Making the Best of Bed Rest
BED REST IS NOTHING LIKE IT SOUNDS
At first you fantasize about catching up on DVDs, updating your iPod, and reading trashy novels all day, but then you realize that someone needs to make dinner, earn money to pay the bills, and potty-train your two year old. And it ain't gonna be you!
Over time you may feel frustrated or bored, and even angry or scared. You worry about the health of your baby or babies constantly, and about your own health. Will you gain more weight than average? Will you be at risk for other pregnancy complications? Will you have the strength to take care of a newborn? The answer to all three: maybe.
"If 750,000 businessmen every year were told to leave their jobs and lie on their left sides for months on end, I have a funny feeling there would be a lot more research done on bed rest!"Sarah Bilston, author of the novel Bed Rest.
And "maybe" is the absolute worst thing about bed rest. Maybe it will help. Maybe your baby will make it to full term. Maybe you and your husband will be, uh, intimate again... someday. Maybe tomorrow you'll come up with another way to pass the time. Let us offer a few suggestions...
Join our bed rest support group with other women on bed rest or who are at risk of preterm birth, meet us in the Chat Room every Tuesday at 2 p.m Eastern time, and post your suggestions for coping with bed rest here. Keep 'em cookin', mamas!
WHY BED REST
Nearly one million pregnant women are put on bed rest each year, according to Dr. Glade B. Curtis and Judith Shuler, authors of Your Pregnancy Week By Week. A few of the most common reasons for bed rest are listed below.
Incompetent cervix/cerclage, an abnormally shaped or bicornuate uterus, or a short cervix:
As the baby, or babies, gain weight and begin to put pressure on the cervix, the cervix may begin to open before the due date.
Episode of preterm labor or preterm birth in prior pregnancy, episode of preterm labor in current pregnancy, or irritable uterus:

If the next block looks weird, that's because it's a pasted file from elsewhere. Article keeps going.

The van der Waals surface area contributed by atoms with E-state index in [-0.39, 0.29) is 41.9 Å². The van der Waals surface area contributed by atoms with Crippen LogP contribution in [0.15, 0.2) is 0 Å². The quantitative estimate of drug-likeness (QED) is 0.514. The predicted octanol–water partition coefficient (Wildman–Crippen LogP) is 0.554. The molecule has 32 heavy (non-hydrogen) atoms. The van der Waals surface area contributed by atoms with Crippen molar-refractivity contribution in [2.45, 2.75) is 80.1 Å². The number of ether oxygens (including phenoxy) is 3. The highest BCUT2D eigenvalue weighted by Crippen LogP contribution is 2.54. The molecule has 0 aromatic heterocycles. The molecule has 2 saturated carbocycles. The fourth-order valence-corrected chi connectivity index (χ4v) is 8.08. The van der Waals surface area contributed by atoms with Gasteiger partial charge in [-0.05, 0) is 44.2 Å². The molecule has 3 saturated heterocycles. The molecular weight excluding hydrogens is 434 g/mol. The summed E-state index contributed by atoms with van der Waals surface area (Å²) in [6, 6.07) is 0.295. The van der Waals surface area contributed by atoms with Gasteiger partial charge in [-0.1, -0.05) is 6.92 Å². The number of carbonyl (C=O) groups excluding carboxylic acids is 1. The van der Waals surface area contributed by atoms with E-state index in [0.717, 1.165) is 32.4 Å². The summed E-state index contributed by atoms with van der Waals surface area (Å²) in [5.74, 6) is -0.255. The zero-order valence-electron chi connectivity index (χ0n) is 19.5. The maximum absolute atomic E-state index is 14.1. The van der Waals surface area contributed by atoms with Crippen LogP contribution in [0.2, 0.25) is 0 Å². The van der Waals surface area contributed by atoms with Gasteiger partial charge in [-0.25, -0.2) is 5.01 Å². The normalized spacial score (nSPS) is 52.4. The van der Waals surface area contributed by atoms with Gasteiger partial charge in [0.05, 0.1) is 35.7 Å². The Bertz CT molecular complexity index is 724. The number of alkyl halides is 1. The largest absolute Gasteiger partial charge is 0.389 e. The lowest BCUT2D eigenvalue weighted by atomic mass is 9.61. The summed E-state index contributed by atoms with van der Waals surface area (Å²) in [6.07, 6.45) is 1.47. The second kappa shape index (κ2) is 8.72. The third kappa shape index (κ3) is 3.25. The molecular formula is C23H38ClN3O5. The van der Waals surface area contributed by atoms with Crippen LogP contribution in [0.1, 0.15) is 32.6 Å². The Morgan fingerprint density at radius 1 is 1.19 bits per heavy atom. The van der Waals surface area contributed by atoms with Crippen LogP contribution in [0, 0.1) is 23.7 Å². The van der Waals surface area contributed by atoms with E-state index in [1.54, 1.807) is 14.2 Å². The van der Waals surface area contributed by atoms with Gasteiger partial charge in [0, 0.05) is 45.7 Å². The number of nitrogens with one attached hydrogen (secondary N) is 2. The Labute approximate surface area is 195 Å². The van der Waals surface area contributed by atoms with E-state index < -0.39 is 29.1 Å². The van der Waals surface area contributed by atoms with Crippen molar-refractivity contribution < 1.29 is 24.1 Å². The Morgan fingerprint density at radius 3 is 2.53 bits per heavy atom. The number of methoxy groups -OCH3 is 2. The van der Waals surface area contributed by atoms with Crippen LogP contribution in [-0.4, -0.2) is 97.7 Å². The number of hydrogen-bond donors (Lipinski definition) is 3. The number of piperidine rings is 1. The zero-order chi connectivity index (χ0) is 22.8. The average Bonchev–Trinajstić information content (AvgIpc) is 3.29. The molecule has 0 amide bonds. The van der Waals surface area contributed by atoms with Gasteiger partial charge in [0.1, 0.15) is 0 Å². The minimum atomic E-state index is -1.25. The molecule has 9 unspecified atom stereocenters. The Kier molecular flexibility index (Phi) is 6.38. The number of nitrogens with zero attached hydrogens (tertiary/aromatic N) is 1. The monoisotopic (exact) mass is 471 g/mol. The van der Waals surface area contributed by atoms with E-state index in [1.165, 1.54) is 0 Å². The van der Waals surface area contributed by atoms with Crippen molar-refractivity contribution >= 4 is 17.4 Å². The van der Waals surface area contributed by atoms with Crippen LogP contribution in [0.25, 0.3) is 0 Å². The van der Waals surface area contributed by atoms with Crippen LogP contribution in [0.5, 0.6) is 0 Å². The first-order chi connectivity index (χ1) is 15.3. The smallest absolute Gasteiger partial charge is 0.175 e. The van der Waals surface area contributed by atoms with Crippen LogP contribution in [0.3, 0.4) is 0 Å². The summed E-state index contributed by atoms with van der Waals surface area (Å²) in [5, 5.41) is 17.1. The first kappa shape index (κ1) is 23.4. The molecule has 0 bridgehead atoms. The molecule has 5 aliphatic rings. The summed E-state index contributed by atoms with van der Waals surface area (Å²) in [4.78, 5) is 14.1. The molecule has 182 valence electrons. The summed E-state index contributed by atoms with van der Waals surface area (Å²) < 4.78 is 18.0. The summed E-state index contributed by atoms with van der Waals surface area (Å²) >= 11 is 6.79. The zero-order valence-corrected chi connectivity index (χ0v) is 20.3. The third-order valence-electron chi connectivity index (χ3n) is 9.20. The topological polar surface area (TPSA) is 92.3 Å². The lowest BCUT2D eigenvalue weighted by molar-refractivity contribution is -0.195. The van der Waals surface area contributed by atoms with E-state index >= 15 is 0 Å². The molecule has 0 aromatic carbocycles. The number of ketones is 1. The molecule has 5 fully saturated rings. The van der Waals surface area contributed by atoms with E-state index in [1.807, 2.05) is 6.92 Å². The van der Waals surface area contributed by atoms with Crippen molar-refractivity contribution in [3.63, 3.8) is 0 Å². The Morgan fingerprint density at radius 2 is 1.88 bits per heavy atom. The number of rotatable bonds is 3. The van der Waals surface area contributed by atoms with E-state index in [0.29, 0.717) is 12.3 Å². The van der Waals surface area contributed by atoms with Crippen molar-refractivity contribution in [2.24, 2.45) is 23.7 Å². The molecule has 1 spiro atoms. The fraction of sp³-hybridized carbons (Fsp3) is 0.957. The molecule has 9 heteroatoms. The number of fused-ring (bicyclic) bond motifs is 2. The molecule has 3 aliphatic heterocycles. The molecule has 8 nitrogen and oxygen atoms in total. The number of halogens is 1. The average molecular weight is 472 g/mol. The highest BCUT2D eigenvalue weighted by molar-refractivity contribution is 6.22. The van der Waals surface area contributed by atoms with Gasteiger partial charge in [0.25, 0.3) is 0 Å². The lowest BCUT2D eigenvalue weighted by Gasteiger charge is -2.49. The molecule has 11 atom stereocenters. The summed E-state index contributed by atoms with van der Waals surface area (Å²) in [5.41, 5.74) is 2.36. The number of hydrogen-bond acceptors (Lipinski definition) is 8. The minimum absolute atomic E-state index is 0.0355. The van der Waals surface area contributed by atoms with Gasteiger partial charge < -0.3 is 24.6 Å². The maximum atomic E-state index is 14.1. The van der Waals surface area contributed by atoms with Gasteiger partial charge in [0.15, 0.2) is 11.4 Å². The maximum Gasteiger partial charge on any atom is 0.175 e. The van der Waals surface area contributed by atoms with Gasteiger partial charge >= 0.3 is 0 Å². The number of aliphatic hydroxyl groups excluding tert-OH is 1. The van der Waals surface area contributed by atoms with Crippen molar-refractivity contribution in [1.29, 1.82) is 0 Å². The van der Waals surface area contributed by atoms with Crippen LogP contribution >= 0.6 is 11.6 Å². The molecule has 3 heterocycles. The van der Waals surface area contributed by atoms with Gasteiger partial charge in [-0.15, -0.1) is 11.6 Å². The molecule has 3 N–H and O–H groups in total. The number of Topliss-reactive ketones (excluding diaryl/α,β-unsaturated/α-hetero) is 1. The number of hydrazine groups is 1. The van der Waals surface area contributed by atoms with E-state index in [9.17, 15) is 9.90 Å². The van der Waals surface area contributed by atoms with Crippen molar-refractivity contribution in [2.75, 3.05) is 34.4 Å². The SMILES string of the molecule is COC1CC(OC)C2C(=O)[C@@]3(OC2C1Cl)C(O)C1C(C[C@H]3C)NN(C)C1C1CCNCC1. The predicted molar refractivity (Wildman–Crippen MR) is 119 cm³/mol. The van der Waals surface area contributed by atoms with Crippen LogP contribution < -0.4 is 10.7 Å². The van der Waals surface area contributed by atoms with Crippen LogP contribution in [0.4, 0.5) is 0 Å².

The goal for these groups of high-risk women is to prevent contractions. For women with an irritable uterus, contractions can be caused by nearly any movement walking up or down stairs, bending over, reaching for something, etc.
High blood pressure, preeclampsia:
Limited activity helps to lower the mother's blood pressure, and lying on one side or the other helps improve blood flow to the baby.
Placenta previa, placental abruption:
In placenta previa, the placenta blocks part or all of the cervix. In the case of placental abruption, the placenta becomes detached from the uterus. Bed rest helps to reduce the bleeding that is common with these two conditions.
Premature rupture of membranes:
Premature rupture of membranes (PROM) is when the bag of waters breaks prior to the start of labor. If this occurs before 37 weeks, it is known as premature PROM, which may lead to preterm delivery. Bed rest is prescribed for preterm patients who have not yet reached 36 weeks, are not in labor, and do not show signs of infection or fetal distress.
Multiple gestation (being pregnant with twins, triplets, or more):
Each of the conditions above is more common with a multiple gestation. Bed rest may be prescribed beginning between 20 and 24 weeks as a preventive measure.
There are potential negative side effects to bed rest, including loss of muscle tone, joint pain, blood clots, and mood changes, such as anxiety and depression. Talk to your doctor about how to avoid these side effects.
There are countless women who will say bed rest kept their babies safe in the womb. And in cases where bed rest doesn't prevent a preterm birth, a mother can be confident in knowing she did all she could.
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If you are less than 37 weeks along, call your doctor immediately if you are experiencing vaginal or rectal pressure; or have a feeling like the baby could fall out.